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Morsi’s lesson for Erdogan 17 juillet 2013

Posted by Acturca in Middle East / Moyen Orient, Turkey / Turquie.
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The Guardian (UK) Wednesday, July 17, 2013, p. 26

James E Baldwin *

The democratic Islamist parties can avoid alienating opponents – Tunisia’s gets this, Turkey’s does not.

Egypt’s coup was not just a major shock for Mohamed Morsi, but also for the Middle East’s most successful Islamist party: Turkey’s AK party. When news of the Egyptian army’s deposing of Morsi broke, Turkey’s prime minister, Recep Tayyip Erdogan, cut short his holiday on the Aegean coast and convened a crisis meeting of senior ministers. Over the following days Erdogan strongly condemned the coup, calling it the « killer of democracy » and referring to Egypt’s « so-called administration ». Why does the coup matter so much to Erdogan’s AK party?

One problem is that the Egyptian coup upsets the AKP’s vision of exporting its brand of populist democratic Islamism throughout the Middle East. The AKP saw the Islamist parties that were elected after the revolutions in Tunisia and Egypt as following its lead, and cemented this connection with aid – including training and equipment for Tunisia’s police and a $1bn loan to Egypt.

The AKP also downplayed the scale of popular opposition to Morsi, and presented the coup as a plot hatched by the Egyptian generals. And it used the coup as a metaphor to discredit Turkey’s Gezi Park protest movement. Some drew a direct connection: Hatam Ete of the pro-AKP thinktank SETA tweeted that « what was attempted in Turkey has succeeded in Egypt ».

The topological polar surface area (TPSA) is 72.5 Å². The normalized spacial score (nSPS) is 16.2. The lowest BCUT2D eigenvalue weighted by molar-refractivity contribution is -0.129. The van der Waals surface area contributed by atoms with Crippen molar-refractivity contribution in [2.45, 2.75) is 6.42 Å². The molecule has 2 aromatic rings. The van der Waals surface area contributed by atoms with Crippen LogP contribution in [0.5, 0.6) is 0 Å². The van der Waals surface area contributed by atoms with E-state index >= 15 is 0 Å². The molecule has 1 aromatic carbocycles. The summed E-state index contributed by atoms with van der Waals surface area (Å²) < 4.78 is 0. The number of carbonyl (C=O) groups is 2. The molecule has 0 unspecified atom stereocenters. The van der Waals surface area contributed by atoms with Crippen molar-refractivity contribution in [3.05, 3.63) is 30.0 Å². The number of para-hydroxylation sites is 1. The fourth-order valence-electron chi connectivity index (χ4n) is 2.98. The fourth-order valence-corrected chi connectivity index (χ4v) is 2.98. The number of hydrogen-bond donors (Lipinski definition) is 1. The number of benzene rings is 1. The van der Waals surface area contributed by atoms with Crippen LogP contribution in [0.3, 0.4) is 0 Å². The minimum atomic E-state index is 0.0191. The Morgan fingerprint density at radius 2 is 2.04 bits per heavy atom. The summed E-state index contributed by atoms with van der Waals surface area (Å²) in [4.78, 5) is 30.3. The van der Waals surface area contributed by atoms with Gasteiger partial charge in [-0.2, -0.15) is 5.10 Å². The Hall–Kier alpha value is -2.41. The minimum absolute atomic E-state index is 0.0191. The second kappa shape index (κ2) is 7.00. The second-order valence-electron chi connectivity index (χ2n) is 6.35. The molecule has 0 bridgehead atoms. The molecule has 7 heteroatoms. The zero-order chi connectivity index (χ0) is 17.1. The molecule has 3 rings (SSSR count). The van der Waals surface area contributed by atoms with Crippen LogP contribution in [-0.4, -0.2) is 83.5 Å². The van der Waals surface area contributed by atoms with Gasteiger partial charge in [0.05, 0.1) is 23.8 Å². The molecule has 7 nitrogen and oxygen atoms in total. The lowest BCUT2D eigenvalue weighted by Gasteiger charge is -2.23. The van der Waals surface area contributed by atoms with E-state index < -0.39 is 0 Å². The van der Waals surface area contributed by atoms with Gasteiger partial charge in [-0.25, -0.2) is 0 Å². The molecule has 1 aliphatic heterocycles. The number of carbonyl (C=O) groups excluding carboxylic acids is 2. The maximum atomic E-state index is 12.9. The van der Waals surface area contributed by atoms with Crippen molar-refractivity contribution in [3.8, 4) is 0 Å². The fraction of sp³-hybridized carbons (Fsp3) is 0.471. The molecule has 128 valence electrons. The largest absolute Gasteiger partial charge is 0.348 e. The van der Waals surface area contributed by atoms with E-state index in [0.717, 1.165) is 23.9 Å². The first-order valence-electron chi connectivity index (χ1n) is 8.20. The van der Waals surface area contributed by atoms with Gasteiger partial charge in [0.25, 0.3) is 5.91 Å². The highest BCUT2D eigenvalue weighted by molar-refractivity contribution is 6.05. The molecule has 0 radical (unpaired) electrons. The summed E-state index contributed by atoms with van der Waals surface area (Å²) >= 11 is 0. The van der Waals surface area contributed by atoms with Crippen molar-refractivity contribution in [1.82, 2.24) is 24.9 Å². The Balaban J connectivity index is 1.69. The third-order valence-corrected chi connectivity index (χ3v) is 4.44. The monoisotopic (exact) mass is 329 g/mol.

Such conspiracy theories are the legacy of years of oppression of Turkish and Egyptian Islamists by the military-backed secular establishments. But the problem for the AKP and the Muslim Brotherhood is that their paranoid style is now losing its resonance outside their bases. The narrative of victimhood stopped attracting broad sympathy once they moved from persecuted opposition to power.

The uncomfortable truth the AKP does not want to accept is that the massive protests that preceded the coup represented a broad-based rejection of Morsi’s policies. It should acknowledge this fact, and recognise that it was not political Islam the protesters rejected. Although many of the individual protesters are hostile to political Islam, others are Islamists. Neither do the Gezi Park protesters want to exclude Islamism. What both movements reject is an aggressive majoritarian understanding of democracy. They insist that vibrant opposition is as important a part of democracy as an elected government. The protesters’ key demand was to be taken seriously and listened to. The demonisation of opposition as the work of mysterious foreign forces is therefore not just a misdiagnosis of the problem, it is the problem.

Tunisia shows a different way forward for democratic Islamists. The Islamist Ennahda party, elected after the first revolution of the Arab spring, has also publicly opposed the Egyptian coup. But despite the similarity between Tunisia and Egypt, the coup is less threatening in Tunis. Some of Ennahda’s opponents have formed a tamarod (rebel) campaign in imitation of Egypt’s, but have had limited success. Unlike Morsi, Ennahda has not attempted to use a narrow poll victory to implement an aggressively partisan agenda, instead governing in coalition with two centre-left secular parties, Ettakatol and the Congress for the Republic. The relative success of Ennahda, despite potentially divisive disagreements over the place of Islam in the constitution, shows the value of this inclusive approach.

A common thread running through not just the Arab revolutions but recent protest movements worldwide is the demand for a plural political sphere. If democratic-Islamist parties are to avoid alienating their opponents, they must respond to this.

* James E Baldwin teaches Middle Eastern history at Queen Mary, University of London

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